My most vivid thought at the end of my mother’s funeral in 2007 was wishing she was there to hug me. Her Alzheimer’s had caught us all off-guard. By the time she died, I felt like I had been crying for seven years. When my father started to show signs of dementia three years ago, both he and I knew we were in trouble. We knew we had to find a different way of approaching the ‘long middle’ of the ever-advancing ‘loss of him’. Could we laugh?
Making this film already had me thinking a lot about the word ‘escapism’. And now the pandemic… Is it possible to face things AND experience the freedom of flying away from them? The minimising of the word ‘escapism’ when applied to movies underestimates how truly meaningful it is to be transported into someone else’s way of seeing the world.
My father, who’s lived with me for the last three years, is now with my brother and sister-in-law. We talk to each other through a screen and somehow my dad’s dementia has stopped time – he thinks it’s only been a few days since I last hugged him.
Since 22 March, I have been sheltered with five people I love, including my eight-year-old twins, Felix and Viva. Every night is Movie Night. Pulling from a collection of DVDs gathered by a cinephile among us, we rotate who gets to pick the film. It’s unclear to me whether it’s the fact of watching with our kids, or it’s the pandemic, or both, but what’s striking is how much it feels like I am seeing everything with new eyes. We’ve watched The Thief of Bagdad (1940) and swooned at its colours; Night and the City (1950) and winced as an old man wrestled to his death with a young man twice his size; Old Yeller (1957) and speculated on how that gentle dog could ‘act’ rabid so convincingly; Fort Apache (1948) and were all completely gripped – and then we struggled to talk to our kids about why it matters that the Apaches in the movie never get anywhere near the same kind of close-ups that Henry Fonda and John Wayne do.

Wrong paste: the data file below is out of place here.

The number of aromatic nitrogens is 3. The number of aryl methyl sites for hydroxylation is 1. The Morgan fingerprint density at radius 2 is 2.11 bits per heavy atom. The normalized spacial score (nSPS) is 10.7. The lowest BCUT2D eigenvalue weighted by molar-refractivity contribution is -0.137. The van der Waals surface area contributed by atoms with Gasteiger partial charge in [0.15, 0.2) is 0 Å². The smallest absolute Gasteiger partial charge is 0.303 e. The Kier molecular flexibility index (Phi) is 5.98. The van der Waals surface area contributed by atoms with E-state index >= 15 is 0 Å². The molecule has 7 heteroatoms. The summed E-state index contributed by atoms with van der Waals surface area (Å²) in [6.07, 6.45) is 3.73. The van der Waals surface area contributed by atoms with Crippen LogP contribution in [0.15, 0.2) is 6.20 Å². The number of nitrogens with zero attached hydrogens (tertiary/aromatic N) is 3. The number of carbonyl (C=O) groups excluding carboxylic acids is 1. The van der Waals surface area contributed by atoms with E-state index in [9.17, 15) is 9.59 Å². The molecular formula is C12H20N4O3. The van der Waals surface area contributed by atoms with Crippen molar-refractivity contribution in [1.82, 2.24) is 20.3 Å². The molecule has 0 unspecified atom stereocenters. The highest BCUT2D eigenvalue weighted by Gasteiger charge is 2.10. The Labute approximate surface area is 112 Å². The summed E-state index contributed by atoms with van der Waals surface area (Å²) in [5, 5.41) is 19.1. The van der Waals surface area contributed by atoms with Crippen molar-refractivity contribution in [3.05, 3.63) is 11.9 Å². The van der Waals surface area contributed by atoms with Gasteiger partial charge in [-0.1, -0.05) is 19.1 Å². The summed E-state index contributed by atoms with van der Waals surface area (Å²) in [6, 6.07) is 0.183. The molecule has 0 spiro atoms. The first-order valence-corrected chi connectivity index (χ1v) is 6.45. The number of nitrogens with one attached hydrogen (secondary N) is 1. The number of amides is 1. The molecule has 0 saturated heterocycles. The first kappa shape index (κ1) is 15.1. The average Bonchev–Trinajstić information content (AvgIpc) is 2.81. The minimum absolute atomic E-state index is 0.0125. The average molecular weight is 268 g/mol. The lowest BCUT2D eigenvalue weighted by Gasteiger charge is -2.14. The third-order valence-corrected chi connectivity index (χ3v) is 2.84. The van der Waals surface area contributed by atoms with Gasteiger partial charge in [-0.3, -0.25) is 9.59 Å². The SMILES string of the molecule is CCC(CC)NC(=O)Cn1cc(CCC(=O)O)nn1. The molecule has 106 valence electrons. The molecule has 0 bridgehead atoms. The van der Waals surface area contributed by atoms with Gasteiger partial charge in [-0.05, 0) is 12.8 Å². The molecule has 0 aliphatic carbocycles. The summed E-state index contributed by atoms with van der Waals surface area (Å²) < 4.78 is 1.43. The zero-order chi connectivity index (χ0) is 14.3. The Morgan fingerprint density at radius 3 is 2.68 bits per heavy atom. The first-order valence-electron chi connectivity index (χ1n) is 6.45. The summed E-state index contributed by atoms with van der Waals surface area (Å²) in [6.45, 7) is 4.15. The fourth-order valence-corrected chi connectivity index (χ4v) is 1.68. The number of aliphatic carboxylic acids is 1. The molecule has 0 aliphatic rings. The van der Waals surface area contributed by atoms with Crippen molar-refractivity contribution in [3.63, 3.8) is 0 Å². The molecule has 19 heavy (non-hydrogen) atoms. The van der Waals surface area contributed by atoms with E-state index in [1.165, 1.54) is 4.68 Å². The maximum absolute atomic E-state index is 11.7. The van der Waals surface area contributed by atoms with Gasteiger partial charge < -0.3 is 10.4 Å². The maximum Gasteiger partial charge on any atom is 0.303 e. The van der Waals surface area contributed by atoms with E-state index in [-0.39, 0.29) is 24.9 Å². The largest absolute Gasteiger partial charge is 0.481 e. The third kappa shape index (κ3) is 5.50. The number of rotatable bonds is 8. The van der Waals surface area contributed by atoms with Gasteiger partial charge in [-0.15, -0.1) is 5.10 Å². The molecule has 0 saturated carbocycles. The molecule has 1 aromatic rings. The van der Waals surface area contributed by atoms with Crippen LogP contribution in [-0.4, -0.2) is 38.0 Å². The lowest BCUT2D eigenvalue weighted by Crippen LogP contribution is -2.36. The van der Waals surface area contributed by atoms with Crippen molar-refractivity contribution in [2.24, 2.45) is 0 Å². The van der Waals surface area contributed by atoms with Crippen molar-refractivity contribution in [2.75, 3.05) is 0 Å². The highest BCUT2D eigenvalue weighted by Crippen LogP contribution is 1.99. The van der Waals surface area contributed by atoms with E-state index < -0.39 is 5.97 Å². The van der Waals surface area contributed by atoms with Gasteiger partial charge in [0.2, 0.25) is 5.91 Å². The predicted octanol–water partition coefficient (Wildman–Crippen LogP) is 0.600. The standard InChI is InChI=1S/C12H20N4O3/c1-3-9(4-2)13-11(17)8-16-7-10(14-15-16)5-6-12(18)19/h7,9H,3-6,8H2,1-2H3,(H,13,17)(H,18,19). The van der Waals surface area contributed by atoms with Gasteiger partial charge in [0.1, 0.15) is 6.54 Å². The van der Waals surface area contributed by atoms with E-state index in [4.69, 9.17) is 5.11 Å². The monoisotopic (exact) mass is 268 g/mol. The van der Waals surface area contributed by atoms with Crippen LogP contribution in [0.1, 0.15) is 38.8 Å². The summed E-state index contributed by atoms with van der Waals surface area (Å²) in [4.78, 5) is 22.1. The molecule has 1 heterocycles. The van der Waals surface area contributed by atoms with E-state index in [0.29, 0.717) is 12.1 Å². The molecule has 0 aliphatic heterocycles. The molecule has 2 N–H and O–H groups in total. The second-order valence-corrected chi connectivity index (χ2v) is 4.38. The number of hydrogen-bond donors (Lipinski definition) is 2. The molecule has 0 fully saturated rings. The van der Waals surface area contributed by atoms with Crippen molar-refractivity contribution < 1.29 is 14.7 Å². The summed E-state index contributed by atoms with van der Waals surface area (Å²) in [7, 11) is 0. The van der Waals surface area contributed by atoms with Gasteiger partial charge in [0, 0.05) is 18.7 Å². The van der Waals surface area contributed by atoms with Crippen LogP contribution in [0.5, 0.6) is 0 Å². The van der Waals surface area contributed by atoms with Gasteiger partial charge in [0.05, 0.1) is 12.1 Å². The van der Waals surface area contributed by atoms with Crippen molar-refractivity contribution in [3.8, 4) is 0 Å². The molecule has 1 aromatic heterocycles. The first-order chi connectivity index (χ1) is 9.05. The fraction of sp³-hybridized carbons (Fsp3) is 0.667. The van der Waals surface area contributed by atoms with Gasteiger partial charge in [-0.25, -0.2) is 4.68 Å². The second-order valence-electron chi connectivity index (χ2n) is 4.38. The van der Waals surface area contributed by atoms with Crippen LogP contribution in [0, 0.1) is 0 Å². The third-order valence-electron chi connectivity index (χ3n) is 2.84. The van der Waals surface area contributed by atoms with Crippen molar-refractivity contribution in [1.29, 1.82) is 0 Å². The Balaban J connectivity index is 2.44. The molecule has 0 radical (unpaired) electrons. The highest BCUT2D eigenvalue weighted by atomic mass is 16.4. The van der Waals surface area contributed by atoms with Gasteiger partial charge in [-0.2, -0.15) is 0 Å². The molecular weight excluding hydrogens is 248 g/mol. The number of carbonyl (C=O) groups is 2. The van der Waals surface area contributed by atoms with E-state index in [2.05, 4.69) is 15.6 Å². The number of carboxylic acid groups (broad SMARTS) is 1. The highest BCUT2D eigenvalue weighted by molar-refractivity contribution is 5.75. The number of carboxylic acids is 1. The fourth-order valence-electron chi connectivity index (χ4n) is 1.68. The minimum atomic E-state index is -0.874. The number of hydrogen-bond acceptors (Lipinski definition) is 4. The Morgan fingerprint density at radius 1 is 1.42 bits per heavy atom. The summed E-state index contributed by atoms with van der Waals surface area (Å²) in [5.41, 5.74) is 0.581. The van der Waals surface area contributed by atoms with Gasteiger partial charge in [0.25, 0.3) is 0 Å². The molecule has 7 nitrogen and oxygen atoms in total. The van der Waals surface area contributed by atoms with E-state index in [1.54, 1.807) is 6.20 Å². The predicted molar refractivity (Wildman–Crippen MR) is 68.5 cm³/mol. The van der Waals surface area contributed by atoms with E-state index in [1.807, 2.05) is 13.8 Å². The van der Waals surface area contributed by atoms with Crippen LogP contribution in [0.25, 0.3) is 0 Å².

But it was the glorious masked dance number of Gold Diggers of 1937 (1936) that stopped me in my tracks. How was it possible that I had never seen it before, and yet what we attempted to do in our dance number in Dick Johnson Is Dead was such an homage to it? When you watch a movie with an eight-year-old, you realise how much is in it: the time travel to worlds that are lost, the racism – both documented and constructed – that you talk about or don’t, the unspoken desires, how much is said in someone’s eyes.
At Movie Night, we are often too chatty when the movies start, parents attempting to contextualise why the women in the film seem to care so much about getting married or what a landline telephone is, but when the movies are good enough to get lost in (and some of them have been great), we all get quiet together. And then we end up laughing at each other’s laughter. The movies take us somewhere together and we can hear all of the different ways we each are experiencing what’s happening on screen. The movies suddenly make the not-knowing of the ‘long middle’ feel like it is full of the pain and possibility and time-travel magic of life itself.